3 Reasons Why Google Penguin 2.0 Shouldn’t Matter to You

By May 15, 2013 March 9th, 2015 Search Engine Optimization, Suggestions

Penguin 2.0 and SEO

On Monday, Google’s webspam administer, Matt Cutts, published a video on his blog titled “What should we expect in the next few months in terms of SEO for Google?”, which focuses heavily on Google’s upcoming search engine algorithm update, Penguin 2.0.  Since then, my Alltop newsfeed has been flooded with mindless speculation and theory as to what those in the SEO (search engine optimization) world should expect from Penguin 2.0, and quite frankly I’m sick of reading about it.

With that being said, this isn’t going to be another one of those cookie-cutter articles about what you need to do in order to prepare for the webspam-fighting Penguin 2.0 update, but rather three reasons why Penguin 2.0 shouldn’t matter to you, or your current SEO processes.


You’ve been producing engaging, sharable content

At least I hope you’ve been doing this.  Some of the most highly-respected SEO gurus, like Rank Fishkin and Neil Patel, will tell you over and over again that content is king, and they’re right.  If you’ve been creating high-quality, intriguing content for your brand on a daily basis, and have been sharing it throughout your social media channels, then you’re setting yourself up for long-term success.  Keep it up!

Creating compelling and useful content will likely influence your website more than any of the other factor

– Google

Link building hasn’t been your main focus

If all you’re thinking about is how you’re going to acquire that next backlink, then you’re in trouble.  Yes, backlinks are still important for SEO, but you should let them come naturally.  If you’re creating captivating content that people are sharing throughout the web, link building will take care of itself.  Plus, old link building tactics that used to be effective, like web directory submissions, blog commenting, social bookmarking, buying links, article spinning, and link exchanging, are simply not worth the squeeze anymore, and will most likely do more harm than good.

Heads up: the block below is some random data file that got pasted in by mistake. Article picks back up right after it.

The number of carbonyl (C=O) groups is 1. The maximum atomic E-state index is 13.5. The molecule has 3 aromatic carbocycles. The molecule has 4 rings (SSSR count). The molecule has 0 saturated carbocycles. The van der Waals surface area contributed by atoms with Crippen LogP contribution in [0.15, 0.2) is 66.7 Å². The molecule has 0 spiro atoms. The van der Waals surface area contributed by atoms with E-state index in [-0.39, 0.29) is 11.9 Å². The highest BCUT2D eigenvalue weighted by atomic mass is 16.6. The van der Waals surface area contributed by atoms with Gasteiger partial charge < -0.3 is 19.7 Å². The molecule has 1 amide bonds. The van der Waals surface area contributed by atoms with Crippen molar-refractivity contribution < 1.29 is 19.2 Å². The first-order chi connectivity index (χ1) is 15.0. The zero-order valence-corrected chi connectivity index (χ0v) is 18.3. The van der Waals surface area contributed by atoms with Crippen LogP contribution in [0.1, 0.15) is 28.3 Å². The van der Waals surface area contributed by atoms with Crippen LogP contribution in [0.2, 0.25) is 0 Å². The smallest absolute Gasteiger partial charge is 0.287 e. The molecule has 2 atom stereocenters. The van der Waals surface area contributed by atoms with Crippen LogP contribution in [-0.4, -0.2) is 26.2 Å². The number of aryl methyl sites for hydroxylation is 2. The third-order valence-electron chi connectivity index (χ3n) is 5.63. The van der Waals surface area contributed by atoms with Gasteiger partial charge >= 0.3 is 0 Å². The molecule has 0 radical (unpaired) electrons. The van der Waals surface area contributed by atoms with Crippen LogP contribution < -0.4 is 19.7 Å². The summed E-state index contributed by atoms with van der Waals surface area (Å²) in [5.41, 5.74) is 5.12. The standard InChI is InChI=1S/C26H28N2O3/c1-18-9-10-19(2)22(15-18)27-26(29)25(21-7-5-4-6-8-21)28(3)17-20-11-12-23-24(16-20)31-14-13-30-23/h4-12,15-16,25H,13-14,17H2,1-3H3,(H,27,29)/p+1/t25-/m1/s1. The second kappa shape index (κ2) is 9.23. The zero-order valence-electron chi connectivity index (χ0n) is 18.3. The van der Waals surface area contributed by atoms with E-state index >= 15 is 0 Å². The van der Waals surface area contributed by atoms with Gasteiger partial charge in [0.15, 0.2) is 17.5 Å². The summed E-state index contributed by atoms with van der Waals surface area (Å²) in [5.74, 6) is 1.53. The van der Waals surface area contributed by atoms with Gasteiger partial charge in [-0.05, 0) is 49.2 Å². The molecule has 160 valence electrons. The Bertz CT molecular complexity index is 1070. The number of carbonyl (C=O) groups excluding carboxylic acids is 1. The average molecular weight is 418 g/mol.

Your inbound link profile is Penguin-friendly (most important)

Have you conducted an inbound link analysis lately?  If not, I highly recommend you do.  It’s crucial that you research and analyze the links pointing to your website, especially before penguin 2.0 rolls out.  If you have low-quality links pointing to your site, now’s the time to take action on them, and perhaps contact webmasters and site owners to see if they’d be willing to remove the link to your website.  If you can’t distinguish a low-quality link from a high-quality link, then I suggest you read this article.

Besides the quality of your backlinks, it’s important to understand the anchor text distribution of your backlinks.  Are more than half of your backlinks using commercial, or keyword-rich, anchor text?  If so, I would start using branded anchor text to balance things out.  It’s unnatural for most of a website’s backlinks to be keyword-rich.  Google Penguin targets unnatural, spammy link activity, so I would be cautious in this area.


That’s all I’ve got for today!  Happy optimizing!